of organic yogurt with dark chocolate mixed in. Most of our friends were actually doing the trek in the opposite direction, so they headed off towards the Divide, while we were headed up to Routeborn Falls. The second day of hiking was pretty different from the first. From the lake, the trail climbed steeply up to the top of the ridgeline, well above tree line, and stayed up there. This meant that we were hiking along the top of one side of the Hollyford valley, with continuous ridiculous views of the mountains on the other side. We stopped fairly frequently to take photos, but at some point you just throw up your hands and keep hiking because everything looks so amazing. We arrived at Harris Saddle, the junction between Fiordland National Park (where we had started) and Mt. Aspiring National Park (where the Routeborn finished), a little bit before noon and since we had lots of time we decided to take the side-track up to Conical Hill. There was a little shelter at the Saddle to leave your packs in, which was important because there were numerous keas clustered around the Saddle all of whom would have been happy to eat things from inside the packs or probably just eat the packs themselves (the ranger at Routeborn Falls would warn everyone to take their boots inside at night because keas had been known to eat the rubber webbing off them).
The climb up to Conical Hill was a real doozy. Probably twice as steep as the climb up to Key Summit and a bit longer as well. We were both very tired when we arrived at the top, but the views were spectacular in all directions. You could even see all the way out to ocean (technically Martins Bay, which is an inlet off the Tasmin Sea). The hike back down was almost as bad, due to the steep slope and uncertain footing, but we made it back down in good order. After that exertion it was time for lunch, which we ate on the deck of the Harris Saddle shelter. Similar to our lunch the day before, but with tofu instead of smoked salmon and pumpkin hummus instead of red pepper. As we finished up eating, the guided tour group arrived at the Saddle, and since we did not want to be stuck behind them, we packed-up quickly and hiked onward. The entire second part of the trail wound above and along a series of small pools, cascades, and steams which would eventually turn into Routeborn Falls so we had beautiful water details all the way down to our hut.
The hut was incredibly nice, with a huge wrap-around porch that afforded views out over the nearby mountains and only a few steps below the falls themselves. Our rapid hiking that day meant we were some of the first people to arrive, giving us the pick of the bunks. The bunks in this hut were all arranged in pods of four, with an upper and lower bunk on each side of the pod and a narrow walkway down the middle. We chose two lower bunks in a pod at the end of the bunkhouse, so we were close to the door (for good air circulation) and next to as few other people as possible (good for avoiding snorers). We were a little sad that there was no place where we could sleep next to each other, as we had the night before, but overall we were very happy with our bunk location.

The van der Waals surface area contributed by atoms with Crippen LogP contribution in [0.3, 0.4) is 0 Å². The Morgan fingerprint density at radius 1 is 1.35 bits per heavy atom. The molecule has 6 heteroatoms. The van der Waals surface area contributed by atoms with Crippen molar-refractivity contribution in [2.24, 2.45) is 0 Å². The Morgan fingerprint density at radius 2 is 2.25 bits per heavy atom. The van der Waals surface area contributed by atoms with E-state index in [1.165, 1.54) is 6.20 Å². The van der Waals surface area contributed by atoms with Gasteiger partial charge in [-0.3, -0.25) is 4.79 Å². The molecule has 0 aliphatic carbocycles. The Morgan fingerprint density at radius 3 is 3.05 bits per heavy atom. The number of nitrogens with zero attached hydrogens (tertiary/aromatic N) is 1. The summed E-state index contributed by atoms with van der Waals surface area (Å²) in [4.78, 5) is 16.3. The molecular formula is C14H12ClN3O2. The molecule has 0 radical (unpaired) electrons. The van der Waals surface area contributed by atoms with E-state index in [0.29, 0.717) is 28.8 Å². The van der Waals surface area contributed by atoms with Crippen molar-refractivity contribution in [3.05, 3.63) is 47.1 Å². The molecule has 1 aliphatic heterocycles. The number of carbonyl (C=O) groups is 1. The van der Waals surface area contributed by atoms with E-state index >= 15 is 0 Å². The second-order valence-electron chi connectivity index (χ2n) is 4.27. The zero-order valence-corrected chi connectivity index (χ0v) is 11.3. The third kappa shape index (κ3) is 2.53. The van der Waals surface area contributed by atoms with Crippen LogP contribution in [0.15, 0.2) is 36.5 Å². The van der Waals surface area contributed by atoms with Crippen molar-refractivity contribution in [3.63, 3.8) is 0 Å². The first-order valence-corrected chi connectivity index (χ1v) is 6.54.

Once sleeping arrangements were sorted out, it was off to see the falls. The falls were really a series of little falls, each one emptying into pools of various depths. There was a steep little trail that led down to the falls area and a hike of about a minute brought you to the deepest pool, which was fed by a 30-foot cascade. Since all the water feeding into these falls was snow melt, the water was seriously cold, but I dove in for a (very brief) swim. Beth waded in and splashed around a little, but was worried about her top not drying well so she didn’t go all the way in like I did. After my swimming escapades, I sat out on a rock in the sun to dry and read my book, while Beth went splashing off downstream to explore other parts of the falls. Eventually we headed back up the hut, where Beth took a nap and I laid out on the porch to continue drying (one drawback to having only a single pair of pants with me meant that I had to be wearing the pants the entire time they were drying, meaning I had to occasionally lie in awkward positions to expose the wet parts to the sun).
We did dinner a little earlier this night, which was a salmon dill risotto with the same accoutrements as the night before, and the local ranger did his presentation around 7:30pm. Most of the hikers were new to us, since they were all coming the opposite way, but the three Kiwi women that Beth had befriended were there, so we chatted a bit more with them. We also talked with a couple from Portland who were nice, but also seemed a little bit odd (not quite sure what it was, just a little odd). Overall, the group of hikers at this hut wasn’t as social as the previous night, so while we did stay up to see the stars come out, we were in bed quickly after.